Recipes: Main Dishes

In this section on Main Dishes, you can find the following recipes:

Chuckwagon Beef Stew with Cheddar-Smashed Potatoes

Serves 4

Here’s the meat-and-potatoes dish to make when you feel like getting on with it-no time lingering over browning the meat and no extra step for cooking the potatoes. This no-frills approach is all thanks to the ingenuity of cowboy cooks who never wasted a thing: When leftover morning coffee found its way into the dinner stew, they discovered that it deepened the flavors remarkably well. (Northern Italian Cooks use a similar approach by adding espresso to a beef stew called Stacotto al caffe.)

The sauce is thin, but memorably laced with the smoky scent of bacon. By the way, you won’t actually taste the coffee. If you wish you may substitute beef broth.

In this recipe, the potatoes are cooked along with the beef right from the start. It’s no problem if they get a bit overcooked since they are to be mashed coarsely with some sharp cheddar and crisp bacon bits. Serve them in a mound in the middle of the stew.

20 minutes high pressure plus 15 minutes natural pressure release


3 strips bacon, chopped
1 1/2 cups coarsely chopped onion
1 cup strong black coffee or beef broth
2 tablespoons Worcestershire sauce
2 1/2 pounds boneless beef chunk, cut into 1-inch cubes, well trimmed
2 large bay leaves
3 pounds Idaho potatoes, scrubbed and peeled, then halved
1 1/2 cups grated sharp cheddar or Monterey pepper jack cheese, or more to taste
Salt and freshly ground pepper to taste
1/4 cup chopped fresh parsley, for garnish (optional)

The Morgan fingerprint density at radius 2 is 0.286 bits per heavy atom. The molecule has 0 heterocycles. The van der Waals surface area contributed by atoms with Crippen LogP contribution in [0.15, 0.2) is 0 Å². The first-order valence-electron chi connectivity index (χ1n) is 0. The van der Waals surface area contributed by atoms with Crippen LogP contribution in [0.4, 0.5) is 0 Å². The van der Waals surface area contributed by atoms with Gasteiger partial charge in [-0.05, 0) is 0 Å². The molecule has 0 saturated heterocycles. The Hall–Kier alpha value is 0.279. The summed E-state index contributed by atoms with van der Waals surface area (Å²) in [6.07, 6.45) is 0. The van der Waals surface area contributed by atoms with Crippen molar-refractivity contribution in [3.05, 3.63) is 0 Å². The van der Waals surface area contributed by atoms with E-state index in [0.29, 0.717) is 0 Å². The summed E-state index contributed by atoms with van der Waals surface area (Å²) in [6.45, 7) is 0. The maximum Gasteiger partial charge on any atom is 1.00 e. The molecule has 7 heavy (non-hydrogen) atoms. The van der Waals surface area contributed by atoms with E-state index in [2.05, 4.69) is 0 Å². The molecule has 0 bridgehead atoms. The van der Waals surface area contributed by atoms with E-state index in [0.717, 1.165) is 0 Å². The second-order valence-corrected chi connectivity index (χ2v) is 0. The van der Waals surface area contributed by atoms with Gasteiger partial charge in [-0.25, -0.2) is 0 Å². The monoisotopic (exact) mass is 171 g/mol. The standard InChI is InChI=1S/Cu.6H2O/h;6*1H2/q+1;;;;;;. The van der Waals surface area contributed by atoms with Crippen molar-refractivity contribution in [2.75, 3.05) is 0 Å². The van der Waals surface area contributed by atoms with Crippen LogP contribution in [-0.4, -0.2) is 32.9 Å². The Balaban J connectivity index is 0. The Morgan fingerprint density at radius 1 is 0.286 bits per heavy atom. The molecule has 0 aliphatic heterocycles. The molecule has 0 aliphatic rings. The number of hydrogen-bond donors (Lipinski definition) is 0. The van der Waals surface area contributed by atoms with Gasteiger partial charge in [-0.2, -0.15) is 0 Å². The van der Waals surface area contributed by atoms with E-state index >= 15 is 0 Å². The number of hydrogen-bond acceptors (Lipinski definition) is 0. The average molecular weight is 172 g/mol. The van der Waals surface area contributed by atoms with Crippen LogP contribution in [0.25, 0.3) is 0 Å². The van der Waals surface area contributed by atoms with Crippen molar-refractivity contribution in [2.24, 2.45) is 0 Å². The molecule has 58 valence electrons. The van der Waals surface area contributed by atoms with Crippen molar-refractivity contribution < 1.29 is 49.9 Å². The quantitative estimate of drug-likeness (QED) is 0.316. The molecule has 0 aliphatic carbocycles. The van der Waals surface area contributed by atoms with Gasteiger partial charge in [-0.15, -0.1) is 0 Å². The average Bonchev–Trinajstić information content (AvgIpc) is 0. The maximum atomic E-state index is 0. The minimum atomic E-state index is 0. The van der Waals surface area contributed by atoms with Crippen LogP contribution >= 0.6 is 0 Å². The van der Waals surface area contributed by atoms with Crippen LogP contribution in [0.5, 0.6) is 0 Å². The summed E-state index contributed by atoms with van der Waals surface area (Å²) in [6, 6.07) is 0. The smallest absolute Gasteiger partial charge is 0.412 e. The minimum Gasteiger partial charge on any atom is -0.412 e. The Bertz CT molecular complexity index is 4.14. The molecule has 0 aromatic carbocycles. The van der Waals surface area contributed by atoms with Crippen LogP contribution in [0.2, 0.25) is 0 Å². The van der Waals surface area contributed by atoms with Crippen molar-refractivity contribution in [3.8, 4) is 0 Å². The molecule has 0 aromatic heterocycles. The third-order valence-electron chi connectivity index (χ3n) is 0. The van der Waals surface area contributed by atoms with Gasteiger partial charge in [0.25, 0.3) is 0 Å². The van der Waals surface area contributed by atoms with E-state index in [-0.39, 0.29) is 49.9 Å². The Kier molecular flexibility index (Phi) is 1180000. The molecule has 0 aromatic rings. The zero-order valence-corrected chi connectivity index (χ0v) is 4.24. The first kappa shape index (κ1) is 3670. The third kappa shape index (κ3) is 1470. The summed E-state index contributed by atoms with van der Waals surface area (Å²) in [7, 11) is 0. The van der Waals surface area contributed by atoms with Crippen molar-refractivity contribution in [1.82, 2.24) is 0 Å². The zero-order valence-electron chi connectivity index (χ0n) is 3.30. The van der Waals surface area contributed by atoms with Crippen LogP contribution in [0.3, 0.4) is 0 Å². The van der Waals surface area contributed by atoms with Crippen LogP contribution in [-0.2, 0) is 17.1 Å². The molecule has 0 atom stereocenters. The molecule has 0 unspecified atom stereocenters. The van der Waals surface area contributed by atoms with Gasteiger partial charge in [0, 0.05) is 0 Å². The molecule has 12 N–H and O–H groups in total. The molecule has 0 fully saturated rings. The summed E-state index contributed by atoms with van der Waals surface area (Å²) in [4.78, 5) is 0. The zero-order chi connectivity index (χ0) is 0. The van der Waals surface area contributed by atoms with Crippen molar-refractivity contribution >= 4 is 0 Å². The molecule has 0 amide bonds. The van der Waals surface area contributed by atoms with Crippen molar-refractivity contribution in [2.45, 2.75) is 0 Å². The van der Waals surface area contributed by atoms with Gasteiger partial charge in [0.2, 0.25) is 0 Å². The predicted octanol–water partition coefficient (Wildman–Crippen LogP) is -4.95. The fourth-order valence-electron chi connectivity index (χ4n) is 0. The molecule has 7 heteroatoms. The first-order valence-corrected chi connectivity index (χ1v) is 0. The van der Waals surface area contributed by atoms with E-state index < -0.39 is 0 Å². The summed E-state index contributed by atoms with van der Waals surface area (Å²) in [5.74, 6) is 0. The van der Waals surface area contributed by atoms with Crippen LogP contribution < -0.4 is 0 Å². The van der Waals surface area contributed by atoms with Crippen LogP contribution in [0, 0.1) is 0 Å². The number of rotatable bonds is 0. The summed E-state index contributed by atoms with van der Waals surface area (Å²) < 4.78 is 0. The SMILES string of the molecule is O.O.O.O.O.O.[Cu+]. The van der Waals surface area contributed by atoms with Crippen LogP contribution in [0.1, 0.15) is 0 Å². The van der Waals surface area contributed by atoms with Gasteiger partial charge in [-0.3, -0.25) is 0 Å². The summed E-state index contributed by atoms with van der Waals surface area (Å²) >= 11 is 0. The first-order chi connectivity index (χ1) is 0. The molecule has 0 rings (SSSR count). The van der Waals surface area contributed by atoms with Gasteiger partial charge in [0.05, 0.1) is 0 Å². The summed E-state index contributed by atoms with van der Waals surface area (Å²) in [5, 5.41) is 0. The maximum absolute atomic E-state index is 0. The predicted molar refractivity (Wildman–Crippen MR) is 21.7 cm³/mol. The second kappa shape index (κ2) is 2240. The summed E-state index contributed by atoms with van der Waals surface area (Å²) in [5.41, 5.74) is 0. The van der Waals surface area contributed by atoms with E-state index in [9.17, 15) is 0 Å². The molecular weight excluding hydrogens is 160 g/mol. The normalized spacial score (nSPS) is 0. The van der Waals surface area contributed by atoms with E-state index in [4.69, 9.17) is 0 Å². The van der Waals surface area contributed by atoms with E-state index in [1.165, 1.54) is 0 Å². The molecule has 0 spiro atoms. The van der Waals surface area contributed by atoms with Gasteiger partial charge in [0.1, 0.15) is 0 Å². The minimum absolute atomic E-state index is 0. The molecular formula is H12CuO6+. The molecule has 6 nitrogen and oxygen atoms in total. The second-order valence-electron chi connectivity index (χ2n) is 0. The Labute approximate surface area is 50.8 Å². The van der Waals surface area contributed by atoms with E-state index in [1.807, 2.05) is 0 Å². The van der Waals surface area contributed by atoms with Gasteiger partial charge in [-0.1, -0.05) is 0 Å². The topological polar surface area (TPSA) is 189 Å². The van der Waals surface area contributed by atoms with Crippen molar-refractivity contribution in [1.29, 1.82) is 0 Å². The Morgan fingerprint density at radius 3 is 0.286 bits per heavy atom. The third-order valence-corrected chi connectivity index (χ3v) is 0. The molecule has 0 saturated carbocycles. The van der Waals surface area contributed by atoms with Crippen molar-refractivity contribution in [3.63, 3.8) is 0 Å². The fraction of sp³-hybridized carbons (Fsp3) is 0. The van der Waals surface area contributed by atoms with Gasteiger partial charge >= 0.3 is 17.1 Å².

Set the bacon in cooker and set the heat to medium high. Fry until quite crisp, stirring frequently to prevent sticking, and lowering the heat to medium, if needed, to prevent the bacon from burning, about 4 minutes. Transfer the bacon to a bowl and pour off the thin film of fat.

Add the onions and cook over medium-high heat, stirring frequently, until softened slightly, about 2 minutes. Add coffee and stir well, taking care to scrape up any browned bits that are sticking to the bottom of the cooker.

Add the Worcestershire sauce, beef, and bay leaves. Stack the potatoes on top for garnish the beef (Some will end up in the liquid and become extremely soft and flavorful.)

Lock the lid in place. Over high heat, bring to high pressure. Reduce the heat to maintain high pressure and cook 20 minutes. Allow the pressure to come down naturally for 15 minutes. Quick-release any remaining pressure. Remove the lid, tilting it away form you to allow excess steam to escape.

With a slotted spoon, lift the potatoes out of the cooker and set them in a large bowl. Taste the beef and, if not sufficiently tender, return to high pressure for 5 minutes more. Again, let the pressure come down naturally.

Use a potato ricer or fork to mash the potatoes coarsely, mixing in the cheese and reserved, crisp bacon as you go. Season the potatoes with salt and lots of pepper. Reheat the potatoes in the microwave, if necessary.

Remove the bay leaves from the stew and season to taste. Ladle the stew into large, shallow bowls. Set a large mound of smashed potatoes in the middle. Garnish with parsley, if you wish.

Copyright © 2006 Lorna Sass

Wheat Berry Salad with Apples and Mint

Serves 4 to 6

Chewy wheat berries develop a juicy “squish” when marinated briefly in dressing. A citrus dressing is a particularly good complement to the tart green apple and vibrant mint tossed into the mix.

The salad tastes best when freshly made; the wheat berries tend to harden when refrigerated. To improve the texture of any leftovers, loosely cover the salad with waxed paper, and microwave it for about 20 seconds. Perk up the taste with a little lemon juice.